In many areas blackberries grow profusely with no help from us. However, if you are thinking of planting some berry bushes in your garden, then this information can be helpful for providing you with a bumper crop. This is a guide about growing blackberries.
I have no idea if mine are wild or domestic as they came in with the city's free "organic" mulch. There are too many canes, but I managed to weave/wrap them all around and up a large tomato cage and to keep them green, but no fruit. I heard they can be awful in a garden. Should I cut them out of the garden before next Spring? I don't have a lot of room for them and yet, they seem to stay alive on the cage. They have terrible thorns and no berries.
I don't want them too much. ;< ( yet I hate to kill a fruit bearing plant. This was the year from Hell, remember, yet I watered regularly, but did not know about fertilizing with compost, so I didn't.
I've said that my passion is propagation. It is. A close runner up would be experimentation. My latest experiment is standardizing blackberries.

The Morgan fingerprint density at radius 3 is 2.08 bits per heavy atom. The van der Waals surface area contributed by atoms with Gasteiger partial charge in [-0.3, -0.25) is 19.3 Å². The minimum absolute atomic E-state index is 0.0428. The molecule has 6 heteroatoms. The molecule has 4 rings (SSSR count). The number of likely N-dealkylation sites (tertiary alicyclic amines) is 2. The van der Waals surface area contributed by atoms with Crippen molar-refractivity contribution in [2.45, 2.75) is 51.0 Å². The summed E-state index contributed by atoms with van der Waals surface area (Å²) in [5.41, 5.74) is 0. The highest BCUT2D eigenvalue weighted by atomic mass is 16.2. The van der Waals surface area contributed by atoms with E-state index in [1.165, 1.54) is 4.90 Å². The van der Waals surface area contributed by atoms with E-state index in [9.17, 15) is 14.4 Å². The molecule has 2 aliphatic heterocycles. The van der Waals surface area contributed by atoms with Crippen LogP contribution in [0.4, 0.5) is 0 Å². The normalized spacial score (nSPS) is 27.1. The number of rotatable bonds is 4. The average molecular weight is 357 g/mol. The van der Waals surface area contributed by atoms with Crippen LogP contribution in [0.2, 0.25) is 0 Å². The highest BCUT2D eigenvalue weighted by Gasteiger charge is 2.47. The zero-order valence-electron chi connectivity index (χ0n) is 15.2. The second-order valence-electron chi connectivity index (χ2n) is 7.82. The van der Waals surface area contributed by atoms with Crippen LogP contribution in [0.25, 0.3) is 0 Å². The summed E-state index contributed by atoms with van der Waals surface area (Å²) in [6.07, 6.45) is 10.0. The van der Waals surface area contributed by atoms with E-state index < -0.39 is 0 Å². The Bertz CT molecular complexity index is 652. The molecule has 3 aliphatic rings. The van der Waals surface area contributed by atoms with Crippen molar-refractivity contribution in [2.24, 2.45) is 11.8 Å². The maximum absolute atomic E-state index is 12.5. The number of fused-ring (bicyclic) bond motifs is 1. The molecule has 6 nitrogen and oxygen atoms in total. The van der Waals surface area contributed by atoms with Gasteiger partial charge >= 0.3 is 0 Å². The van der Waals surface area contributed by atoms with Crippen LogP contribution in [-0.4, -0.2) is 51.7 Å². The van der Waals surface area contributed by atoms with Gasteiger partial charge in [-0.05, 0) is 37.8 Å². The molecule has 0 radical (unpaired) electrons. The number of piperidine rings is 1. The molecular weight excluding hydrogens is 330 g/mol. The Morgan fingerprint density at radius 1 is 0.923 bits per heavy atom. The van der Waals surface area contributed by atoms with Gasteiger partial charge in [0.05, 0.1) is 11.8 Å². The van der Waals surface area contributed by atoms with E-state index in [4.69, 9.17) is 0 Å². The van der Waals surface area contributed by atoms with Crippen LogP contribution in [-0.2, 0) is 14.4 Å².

This is just a warning to those of you who are interested in planting blackberries. Choose your site carefully. They are terrible to get rid of if you don't want them in a particular place in your yard or garden. Once they establish themselves, they pop up everywhere.
By Patricia from Lexington, NC
Oh Patricia, you are so very right! I planted one small plant 12 yrs ago and I'm still mowing down all the little sprouts that keep showing up! My suggestion is that if you want to plant blackberries (or raspberries or any other such berry) plant them in a container. That way they can't spread.
One year I even took a small plastic kiddie pool (about 6 feet in diameter) and planted one blackberry and one raspberry vine in the middle of it. Worked out great! I went to a yard sale and picked up a wooden ladder for next to nothing and trained the vines to grow up that. Wish I had thought to take a picture of it.
How do I get slips from thornless blackberries?
By Donnie from Boaz, KY
In the spring when the blackberry leaves come out, draw the tip of the cane onto the ground and secure it with a chunk of wire that you have cut to resemble a large hairpin. A piece 7 or eight inches long that has been bent double will do quite nicely. Do this for as many slips as you want in the fall. In the fall cut the new canes free of the old ones and dig them up and replant.be sure to cover with mulch if it gets really cold where you are.